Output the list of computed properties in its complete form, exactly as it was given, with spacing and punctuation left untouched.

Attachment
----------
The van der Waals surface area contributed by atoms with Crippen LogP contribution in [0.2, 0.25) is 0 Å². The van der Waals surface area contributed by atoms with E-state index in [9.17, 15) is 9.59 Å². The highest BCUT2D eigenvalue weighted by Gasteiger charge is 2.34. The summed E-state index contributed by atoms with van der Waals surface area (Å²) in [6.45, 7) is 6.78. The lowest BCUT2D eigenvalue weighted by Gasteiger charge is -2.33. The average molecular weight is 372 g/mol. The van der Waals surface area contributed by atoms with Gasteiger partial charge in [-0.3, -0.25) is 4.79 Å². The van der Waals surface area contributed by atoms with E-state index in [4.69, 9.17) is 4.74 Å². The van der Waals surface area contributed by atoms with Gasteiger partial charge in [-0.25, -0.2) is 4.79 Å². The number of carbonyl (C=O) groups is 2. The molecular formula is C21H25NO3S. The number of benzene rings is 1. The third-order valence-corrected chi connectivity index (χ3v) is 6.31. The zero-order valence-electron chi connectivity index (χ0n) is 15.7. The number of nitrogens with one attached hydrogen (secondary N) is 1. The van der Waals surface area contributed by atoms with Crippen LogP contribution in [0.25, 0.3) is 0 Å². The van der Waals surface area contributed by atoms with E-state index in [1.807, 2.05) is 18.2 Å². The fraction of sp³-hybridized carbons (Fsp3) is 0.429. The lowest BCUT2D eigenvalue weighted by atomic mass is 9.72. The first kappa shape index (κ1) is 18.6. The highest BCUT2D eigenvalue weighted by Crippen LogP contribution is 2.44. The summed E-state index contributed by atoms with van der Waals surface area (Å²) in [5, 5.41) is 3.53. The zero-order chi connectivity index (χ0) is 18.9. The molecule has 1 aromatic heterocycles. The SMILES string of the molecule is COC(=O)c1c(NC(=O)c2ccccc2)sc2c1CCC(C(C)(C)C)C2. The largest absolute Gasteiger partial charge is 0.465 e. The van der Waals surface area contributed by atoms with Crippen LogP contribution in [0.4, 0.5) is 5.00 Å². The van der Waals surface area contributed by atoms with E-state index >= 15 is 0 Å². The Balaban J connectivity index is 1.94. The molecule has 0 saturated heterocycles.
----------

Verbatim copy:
The van der Waals surface area contributed by atoms with Crippen LogP contribution in [0.2, 0.25) is 0 Å². The van der Waals surface area contributed by atoms with E-state index in [9.17, 15) is 9.59 Å². The highest BCUT2D eigenvalue weighted by Gasteiger charge is 2.34. The summed E-state index contributed by atoms with van der Waals surface area (Å²) in [6.45, 7) is 6.78. The lowest BCUT2D eigenvalue weighted by Gasteiger charge is -2.33. The average molecular weight is 372 g/mol. The van der Waals surface area contributed by atoms with Gasteiger partial charge in [-0.3, -0.25) is 4.79 Å². The van der Waals surface area contributed by atoms with E-state index in [4.69, 9.17) is 4.74 Å². The van der Waals surface area contributed by atoms with Gasteiger partial charge in [-0.25, -0.2) is 4.79 Å². The number of carbonyl (C=O) groups is 2. The molecular formula is C21H25NO3S. The number of benzene rings is 1. The third-order valence-corrected chi connectivity index (χ3v) is 6.31. The zero-order valence-electron chi connectivity index (χ0n) is 15.7. The number of nitrogens with one attached hydrogen (secondary N) is 1. The van der Waals surface area contributed by atoms with Crippen LogP contribution in [0.25, 0.3) is 0 Å². The van der Waals surface area contributed by atoms with E-state index in [1.807, 2.05) is 18.2 Å². The fraction of sp³-hybridized carbons (Fsp3) is 0.429. The lowest BCUT2D eigenvalue weighted by atomic mass is 9.72. The first kappa shape index (κ1) is 18.6. The highest BCUT2D eigenvalue weighted by Crippen LogP contribution is 2.44. The summed E-state index contributed by atoms with van der Waals surface area (Å²) in [5, 5.41) is 3.53. The zero-order chi connectivity index (χ0) is 18.9. The molecule has 1 aromatic heterocycles. The SMILES string of the molecule is COC(=O)c1c(NC(=O)c2ccccc2)sc2c1CCC(C(C)(C)C)C2. The largest absolute Gasteiger partial charge is 0.465 e. The van der Waals surface area contributed by atoms with Crippen LogP contribution in [0.4, 0.5) is 5.00 Å². The van der Waals surface area contributed by atoms with E-state index >= 15 is 0 Å². The Balaban J connectivity index is 1.94. The molecule has 0 saturated heterocycles.